How Michigan Became College Football’s Villain

by TexasDigitalMagazine.com

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Photo: Chris Williams/Icon Sportswire via Getty Images

In any other context, we’d all be rooting for Michigan to win the college-football championship next week.

They’ve got a lot going for them, after all. Michigan, who defeated Alabama in the CFP semifinal in thrilling fashion Monday night, runs a classic blue-blood college-football program, one with a history as rich as anyone’s. They have more wins than any other school in history. Michigan is also one of the most respected and august universities in the country — Arthur Miller went there, but so did Madonna and Iggy Pop! — with a vast alumni base well-represented in every region of America. They might have the best helmet-uniform combo in football on any level. And, importantly, they’re due. With Georgia having finally ended their 40-year championship-less streak with two titles in a row, Michigan is the top-tier program with the longest title drought. They haven’t won a championship, mythical or otherwise, since 1997, a shocking gap for a program of their caliber. (Notre Dame, which hasn’t won since 1998, may also be a contender for this dubious distinction, but mileage on their true seriousness as a championship contender varies.)

The country at large typically roots for teams like Michigan when they make the kind of run they’re making now — an attempt to end years in the wilderness and win that elusive title. Fans cheered for Georgia against Alabama two years ago, for the Cubs in 2016, for LeBron’s Cavaliers when they finally broke through earlier that year, for — even though none of us will admit it today — those blasted Red Sox in 2004. (We’d all go back to hating them immediately thereafter, of course.) Michigan being one win away from the College Football Playoff title should be a happy story. It should be something everyone’s excited about.

But, suffice it to say, when the Wolverines play the Washington Huskies next Monday night in the CFP Title Game, most people watching will not be sympathetic to their cause.

The reasons for this are myriad, but they’re all branches growing out of the same tree. Everyone involved with Michigan — the coaches, the staff, the administration, the players, and, perhaps above all, the fans — have grown so desperate, even crazed, to get that title that their obsession has overtaken everything else likable or even relatable about them. They just want it too badly. And it’s making them impossible to cheer for. It’s even making them a little scary.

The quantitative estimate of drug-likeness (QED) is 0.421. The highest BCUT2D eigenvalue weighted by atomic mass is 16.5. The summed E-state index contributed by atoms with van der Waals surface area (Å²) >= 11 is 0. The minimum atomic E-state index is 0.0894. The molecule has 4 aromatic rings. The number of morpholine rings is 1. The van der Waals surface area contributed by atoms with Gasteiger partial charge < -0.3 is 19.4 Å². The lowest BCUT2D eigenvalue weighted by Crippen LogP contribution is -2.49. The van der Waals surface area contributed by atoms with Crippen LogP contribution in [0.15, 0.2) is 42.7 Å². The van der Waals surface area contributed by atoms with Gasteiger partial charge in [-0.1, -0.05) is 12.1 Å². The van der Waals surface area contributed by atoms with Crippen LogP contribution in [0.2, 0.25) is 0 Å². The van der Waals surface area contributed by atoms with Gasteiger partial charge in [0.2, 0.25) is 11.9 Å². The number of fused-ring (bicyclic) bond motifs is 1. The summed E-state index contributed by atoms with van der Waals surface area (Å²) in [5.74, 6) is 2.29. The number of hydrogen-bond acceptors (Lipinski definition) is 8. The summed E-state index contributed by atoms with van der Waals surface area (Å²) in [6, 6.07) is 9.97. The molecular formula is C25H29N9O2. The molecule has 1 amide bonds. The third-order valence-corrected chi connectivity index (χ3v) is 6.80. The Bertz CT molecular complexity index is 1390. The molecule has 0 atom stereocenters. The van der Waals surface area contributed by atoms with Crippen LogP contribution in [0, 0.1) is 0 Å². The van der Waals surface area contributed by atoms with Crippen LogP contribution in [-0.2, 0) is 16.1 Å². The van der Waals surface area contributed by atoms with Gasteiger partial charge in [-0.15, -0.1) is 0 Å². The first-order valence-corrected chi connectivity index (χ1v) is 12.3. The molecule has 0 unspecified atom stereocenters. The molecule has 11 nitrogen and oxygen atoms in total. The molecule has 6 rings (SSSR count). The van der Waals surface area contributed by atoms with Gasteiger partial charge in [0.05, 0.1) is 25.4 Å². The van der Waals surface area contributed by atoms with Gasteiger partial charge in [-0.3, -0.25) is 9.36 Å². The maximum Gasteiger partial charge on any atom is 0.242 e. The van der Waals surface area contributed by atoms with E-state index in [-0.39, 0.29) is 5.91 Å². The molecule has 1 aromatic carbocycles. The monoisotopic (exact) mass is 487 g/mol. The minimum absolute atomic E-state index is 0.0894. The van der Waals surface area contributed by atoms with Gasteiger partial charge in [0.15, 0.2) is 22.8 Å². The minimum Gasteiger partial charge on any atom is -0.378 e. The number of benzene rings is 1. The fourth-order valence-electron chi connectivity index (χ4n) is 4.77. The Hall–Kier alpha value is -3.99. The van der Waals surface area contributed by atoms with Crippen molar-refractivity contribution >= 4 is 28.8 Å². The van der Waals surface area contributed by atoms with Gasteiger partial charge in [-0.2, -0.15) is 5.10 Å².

An excellent indicator of the tunnel vision on display in Ann Arbor came in the wake of their Rose Bowl victory over the Crimson Tide, a game that was more physical and competitive than pretty; both teams seemed to want victory so badly that they kept fumbling and making mental mistakes. When the terrific Michigan defense stopped Alabama quarterback Jalen Milroe in overtime, sending players sprinting down the field in joy, none of them could stop talking about all the hardships they’d overcome, how the “connectedness” of the team was a result of pressure and negative publicity. “We handled everything thrown at us,” quarterback J.J. McCarthy said in an otherwise likable postgame interview. “We can overcome adversity.” Every other Wolverine echoed that sentiment: Look at what we’ve overcome. 

The “nobody believes in us” line is a standard way for teams to portray themselves as plucky underdogs, even when they’re anything but. The difference here is that Michigan’s “adversity” was entirely self-inflicted. They’ve been under fire all season not because people randomly designated them as a villain; they’ve been under fire because of a scandal involving a low-level staffer named Connor Stallions, who orchestrated a wide-ranging and quite bizarre scheme that attempted to swipe and decipher other team’s signals, including one goofy incident in which Stallions actually dressed up in the opposing team’s colors and sneaked onto their sidelines. (Stallions is in many ways the perfect avatar for Michigan fandom; so crazed that he once wrote a 500-page “Michigan manifesto” laying out the next decade of his team’s supposed dominance. That thousands of other Wolverine fans have done the same thing doesn’t make it less disturbing.)